Wednesday, 4 September 2013

Caragh Reviews - Are We There Yet? by David Levithan

Published - 5th February 2007
Publisher - Harper Collins
Format - Paperback
Synopsis - Sixteen-year-old Elijah is completely mellow and his 23-year-old brother Danny is completely not, so it's no wonder they can barely tolerate one another. So what better way to repair their broken relationship than to trick them into taking a trip to Italy together? Soon, though, their parents' perfect solution has become Danny and Elijah's nightmare as they're forced to spend countless hours "together." But then Elijah meets Julia, and soon the brothers aren't together nearly as much. And when Julia suddenly decides that maybe it's Danny she's really interested in, Danny has a decision to make: does he honor his relationship with the brother he thinks hates him, or does he follow his heart, which sorely needs some repairing of its own?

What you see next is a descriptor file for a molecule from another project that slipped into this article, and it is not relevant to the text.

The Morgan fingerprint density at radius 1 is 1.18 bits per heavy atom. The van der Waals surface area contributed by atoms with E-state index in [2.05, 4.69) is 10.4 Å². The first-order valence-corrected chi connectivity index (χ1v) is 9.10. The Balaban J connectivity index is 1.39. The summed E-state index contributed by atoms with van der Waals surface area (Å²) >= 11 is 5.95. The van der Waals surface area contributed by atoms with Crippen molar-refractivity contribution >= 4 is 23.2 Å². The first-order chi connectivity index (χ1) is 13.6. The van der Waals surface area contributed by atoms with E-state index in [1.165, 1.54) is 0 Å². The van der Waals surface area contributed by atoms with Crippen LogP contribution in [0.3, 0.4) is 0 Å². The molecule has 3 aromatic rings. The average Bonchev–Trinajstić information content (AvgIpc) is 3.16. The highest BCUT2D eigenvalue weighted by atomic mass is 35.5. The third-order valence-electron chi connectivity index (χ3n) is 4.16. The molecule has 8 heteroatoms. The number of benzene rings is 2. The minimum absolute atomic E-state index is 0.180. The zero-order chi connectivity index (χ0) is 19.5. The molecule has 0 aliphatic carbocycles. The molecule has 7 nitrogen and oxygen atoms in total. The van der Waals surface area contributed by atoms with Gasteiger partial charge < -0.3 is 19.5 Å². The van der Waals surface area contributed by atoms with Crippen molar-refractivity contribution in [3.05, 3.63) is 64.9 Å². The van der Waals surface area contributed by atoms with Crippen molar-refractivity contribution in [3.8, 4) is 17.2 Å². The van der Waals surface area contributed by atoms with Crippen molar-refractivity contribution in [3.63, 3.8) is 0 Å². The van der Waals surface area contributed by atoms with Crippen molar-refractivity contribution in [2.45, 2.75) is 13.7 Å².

Christmas Day, 2011. That was the day I discovered David Levithan and since then I just can't get enough of his writing. There's just something about Levithan that really appeals to me. Though it feels like it's leaning towards YA, it also deals with very adult issues too such as sex, family, careers - particularly in Are We There Yet? Unlike his co-written books with Rachel Cohn, it took longer than usual to really get to know the Danny and Elijah but interestingly, by the end of the book I felt incredibly close to them. That's probably helped by the fact that we learn things about Danny that Elijah doesn't know and vice versa. 

On the surface, Are We There Yet? is a book about two brothers who, somewhere along the way, became separated and who are forced together on a trip to Italy. The book is split into each place they travel and Levithan applies some great travel writing, showing us the sights and sounds of Italy as well as unraveling the layers between Danny and Elijah. 

The plot was simple, easy to read and thought-provoking as always and Levithan has only moved further up on my list of favourite authors. I'd recommend him to anyone aged 16+ or mature younger readers (some adult content in his books!)

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